FOX News offered a response to a United Nations letter that raised questions about a series on the U.N. Oil-for-Food program that aired Sept. 19 on "Breaking Point."
The FOX News response follows. To read United Nations' response, click here.
FOX News producers of the documentary “United Nations Blood Money” defended the show against U.N. criticism and stood firmly behind the accuracy and fairness of their “Breaking Point” investigation.
The FOX investigation looked at the ways the $100 billion Oil-for-Food scheme had been fleeced by Saddam Hussein, possibly influenced U.N. Security Council decisions to refuse to wage war against Saddam and might have funneled money to current Iraqi insurgents and perhaps to Al Qaeda.
Brian Gaffney, executive producer of the hour-long show, declared that “our sole objective was to prepare and broadcast a fair and balanced report, and U.N. accusations that it wasn’t are without foundation. We never made any effort to attack the United Nations for its sincerity in fighting terrorism or a number of other accusations that the U.N. has subsequently made about the television report.”
Nor, Gaffney said, were the questions raised in the FOX investigation limited to the U.N. Secretariat alone, but covered the Security Council and its members, including the United States, France, Russia and China.
“In many cases, the U.N. is attacking us for things that we never said, arguing that we somehow implied them,” he added. And in many other cases, the United Nations is objecting to FOX reporting the views of critics who had nothing to do with the network.
United Nations officials refused to appear on the taped “Breaking Point” program, which ran on FOX News Channel at 9 p.m. EDT on Sept.19. Instead they said they would respond in a live broadcast immediately after the show. That did not fit into the format of a documentary investigation, but FOX was and is prepared to have U.N. officials appear on any number of hours of regularly scheduled live broadcast.
Shashi Tharoor, U.N. Under-Secretary General for Communications and Public Information, sent his letter of complaint 10 days after the show aired..
Among other things, Tharoor accused “Breaking Point” of ignoring the value of the Oil-for-Food program as a relief effort, underestimating the amount of money that was actually spent on humanitarian aid, and argued that FOX incorrectly called the program “secret” because all of its details were known to members of the U.N. Security Council.
“The report repeatedly stated that Oil-for-Food did provide humanitarian aid to the Iraqi people,” Gaffney declared, noting that the “Breaking Point” show included footage of the U.N. program’s chief administrator, Benon Sevan, asserting that Oil-for-Food had “doubled the so-called food basket” for ordinary Iraqis.
“The issue,” Gaffney continued, “was at what price?”
The “Breaking Point” producers also conducted an on-camera interview with former U.N. Deputy Secretary-General Denis Halliday, "the most forceful and eloquent defender of the U.N. we could find," said Gaffney, who added that Halliday's views appear throughout the program.
The same effort, Gaffney said, was made when the U.S. State Department refused to take part in the program unless FOX met unacceptable conditions. FOX interviewed Richard Williamson, a former U.S. ambassador to the United Nations during the Oil-for-Food years, to present the State Department view, and took him — and the U.S. government — to task for failing to better police the Oil-for-Food effort.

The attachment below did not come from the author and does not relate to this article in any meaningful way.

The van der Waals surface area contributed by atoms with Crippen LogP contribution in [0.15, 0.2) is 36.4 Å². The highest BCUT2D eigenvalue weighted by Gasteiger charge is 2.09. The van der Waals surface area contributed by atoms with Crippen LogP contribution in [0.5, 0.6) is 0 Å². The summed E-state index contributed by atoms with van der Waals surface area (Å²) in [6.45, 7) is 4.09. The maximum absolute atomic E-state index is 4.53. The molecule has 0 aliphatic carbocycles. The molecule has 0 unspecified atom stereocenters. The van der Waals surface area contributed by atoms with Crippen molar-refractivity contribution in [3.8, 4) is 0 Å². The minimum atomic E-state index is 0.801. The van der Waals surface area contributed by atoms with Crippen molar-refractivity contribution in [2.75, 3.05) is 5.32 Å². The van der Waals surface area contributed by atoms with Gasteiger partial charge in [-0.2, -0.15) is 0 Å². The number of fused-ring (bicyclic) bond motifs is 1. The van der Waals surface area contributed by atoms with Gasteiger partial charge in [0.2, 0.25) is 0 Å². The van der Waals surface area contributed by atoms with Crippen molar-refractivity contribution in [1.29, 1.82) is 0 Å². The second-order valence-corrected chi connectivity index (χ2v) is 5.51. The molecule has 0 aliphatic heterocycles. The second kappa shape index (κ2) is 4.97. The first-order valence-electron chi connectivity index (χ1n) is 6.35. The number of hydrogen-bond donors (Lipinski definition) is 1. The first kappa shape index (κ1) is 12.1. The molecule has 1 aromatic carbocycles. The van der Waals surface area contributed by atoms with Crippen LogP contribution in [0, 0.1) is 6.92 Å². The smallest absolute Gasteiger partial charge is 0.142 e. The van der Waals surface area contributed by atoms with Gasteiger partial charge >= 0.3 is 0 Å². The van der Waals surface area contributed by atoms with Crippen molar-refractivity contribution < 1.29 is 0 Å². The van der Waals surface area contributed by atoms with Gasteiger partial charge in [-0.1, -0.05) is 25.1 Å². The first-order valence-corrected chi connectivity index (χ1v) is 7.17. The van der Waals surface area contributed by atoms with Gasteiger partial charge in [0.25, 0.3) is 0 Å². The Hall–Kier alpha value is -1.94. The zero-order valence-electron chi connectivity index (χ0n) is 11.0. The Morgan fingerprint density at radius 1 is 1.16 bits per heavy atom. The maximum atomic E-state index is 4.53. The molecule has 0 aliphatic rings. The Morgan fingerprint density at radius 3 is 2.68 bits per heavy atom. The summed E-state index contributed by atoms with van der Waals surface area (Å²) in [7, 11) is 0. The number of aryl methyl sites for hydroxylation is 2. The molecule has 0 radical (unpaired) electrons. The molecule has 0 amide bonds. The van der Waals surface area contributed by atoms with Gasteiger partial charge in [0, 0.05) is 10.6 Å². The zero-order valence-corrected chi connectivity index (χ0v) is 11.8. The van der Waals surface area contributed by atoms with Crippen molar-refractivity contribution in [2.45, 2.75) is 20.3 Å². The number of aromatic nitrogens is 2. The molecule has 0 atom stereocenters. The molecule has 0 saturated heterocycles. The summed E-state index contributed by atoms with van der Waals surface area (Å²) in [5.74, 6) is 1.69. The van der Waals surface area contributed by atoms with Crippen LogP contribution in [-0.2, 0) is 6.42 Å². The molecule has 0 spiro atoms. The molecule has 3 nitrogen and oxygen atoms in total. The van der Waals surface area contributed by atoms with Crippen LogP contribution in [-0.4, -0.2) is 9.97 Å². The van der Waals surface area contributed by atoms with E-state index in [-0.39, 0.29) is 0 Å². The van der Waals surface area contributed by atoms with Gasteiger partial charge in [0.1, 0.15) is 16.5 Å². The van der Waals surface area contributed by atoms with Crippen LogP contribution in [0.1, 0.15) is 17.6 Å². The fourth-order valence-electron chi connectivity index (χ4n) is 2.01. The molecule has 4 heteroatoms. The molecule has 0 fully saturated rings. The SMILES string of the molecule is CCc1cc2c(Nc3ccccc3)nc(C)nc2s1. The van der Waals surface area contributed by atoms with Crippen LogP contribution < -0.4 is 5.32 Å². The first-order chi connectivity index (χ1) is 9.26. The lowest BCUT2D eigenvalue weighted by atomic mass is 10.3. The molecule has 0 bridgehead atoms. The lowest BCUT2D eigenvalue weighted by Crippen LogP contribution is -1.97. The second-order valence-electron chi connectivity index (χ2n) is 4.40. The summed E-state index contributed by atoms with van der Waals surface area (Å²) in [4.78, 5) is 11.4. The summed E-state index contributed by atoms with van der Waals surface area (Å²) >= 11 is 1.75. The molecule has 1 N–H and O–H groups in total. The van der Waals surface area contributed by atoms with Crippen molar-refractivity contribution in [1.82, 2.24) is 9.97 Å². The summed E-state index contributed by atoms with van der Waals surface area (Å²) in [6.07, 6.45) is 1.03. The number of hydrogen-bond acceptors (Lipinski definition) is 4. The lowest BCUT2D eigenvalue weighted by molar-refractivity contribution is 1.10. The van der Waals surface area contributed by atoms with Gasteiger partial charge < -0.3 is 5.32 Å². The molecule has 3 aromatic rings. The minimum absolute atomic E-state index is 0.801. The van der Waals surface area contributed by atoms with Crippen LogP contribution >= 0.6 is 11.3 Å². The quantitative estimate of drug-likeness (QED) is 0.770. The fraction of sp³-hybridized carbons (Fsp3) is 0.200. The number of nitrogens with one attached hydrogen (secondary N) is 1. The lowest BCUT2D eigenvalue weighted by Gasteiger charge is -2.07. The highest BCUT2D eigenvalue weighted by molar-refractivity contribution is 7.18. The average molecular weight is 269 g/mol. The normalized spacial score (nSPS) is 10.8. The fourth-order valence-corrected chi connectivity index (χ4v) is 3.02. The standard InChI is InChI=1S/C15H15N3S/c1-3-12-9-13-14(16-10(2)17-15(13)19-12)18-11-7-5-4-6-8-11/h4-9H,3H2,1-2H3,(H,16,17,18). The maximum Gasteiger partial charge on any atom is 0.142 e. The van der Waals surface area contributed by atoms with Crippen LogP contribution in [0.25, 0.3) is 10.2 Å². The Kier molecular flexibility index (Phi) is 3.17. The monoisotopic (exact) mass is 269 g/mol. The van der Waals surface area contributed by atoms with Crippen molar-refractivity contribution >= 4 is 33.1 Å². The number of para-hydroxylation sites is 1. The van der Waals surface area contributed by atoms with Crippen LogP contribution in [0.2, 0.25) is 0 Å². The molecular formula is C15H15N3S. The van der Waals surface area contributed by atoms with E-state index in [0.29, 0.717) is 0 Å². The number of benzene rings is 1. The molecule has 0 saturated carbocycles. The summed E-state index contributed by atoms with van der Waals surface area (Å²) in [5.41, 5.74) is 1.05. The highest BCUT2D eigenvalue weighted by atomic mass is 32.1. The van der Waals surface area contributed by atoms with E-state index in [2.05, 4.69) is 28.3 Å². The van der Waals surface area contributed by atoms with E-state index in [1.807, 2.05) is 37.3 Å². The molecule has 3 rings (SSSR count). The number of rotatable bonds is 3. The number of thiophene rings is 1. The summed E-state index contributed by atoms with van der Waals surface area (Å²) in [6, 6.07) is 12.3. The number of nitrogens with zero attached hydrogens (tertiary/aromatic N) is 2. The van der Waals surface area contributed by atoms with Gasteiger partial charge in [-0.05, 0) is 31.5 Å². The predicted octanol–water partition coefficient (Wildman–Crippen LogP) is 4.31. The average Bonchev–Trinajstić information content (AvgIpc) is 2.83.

The program also stated that other defenders of Oil-for-Food noted that the program supplied the Iraqi people with $15 billion in aid on $67 billion of sales. Though “Breaking Point” did not name any such supporters, in March 2002, Rep. Gary Ackerman, D-N.Y., praised Oil-for-Food for "providing the Iraqi people with $15 billion in food and medicine."
Many of the other points that FOX raised in the documentary, Gaffney observed, were based on the U.N.’s own documentation.
The U.N. objected to FOX airing interviews with Iraqi health officials who declared that many supplies of medical and other goods were substandard, but, Gaffney noted, the United Nation’s own confidential internal audit — obtained by FOX — declared that U.N. border inspectors were only looking at 7 percent to 10 percent of shipments to Iraq.
The United Nations also argued that FOX had incorrectly implied that the world body had somehow endorsed the Olympic sports program run by Saddam’s notorious son Uday, when a $20 million Oil-for-Food appropriation appeared on no more than a “wish-list of sorts.” In fact, Gaffney noted, the $20 million appeared on an official U.N. distribution plan that was formally approved by U.N. Secretary General Kofi Annan as a mandatory part of the Oil-for-Food approval process. (Specific contracts on the distribution plan were described in the document itself as “classified.”)
Gaffney observed that the United Nation’s criticism contained nothing about the show’s major points, that Oil-for-Food money could be in the hands of Iraqi terrorists killing U.S. soldiers, or that ties may exist between Oil-for-Food suppliers and Al Qaeda.
Gaffney also took issue with Under-Secretary-General Tharoor’s assertion that “we have had some rather unpleasant experiences of selective editing of our comments by some sections of FOX in the past.” Fox News has asked the U.N. to provide examples.
The last senior U.N. official to appear in a taped broadcast on FOX was Annan himself, in a five-part FOX series on U.N. reform. The United Nations made no subsequent complaints about editing of the series, and in private, U.N. officials commended FOX producers for the series’ “fairness.”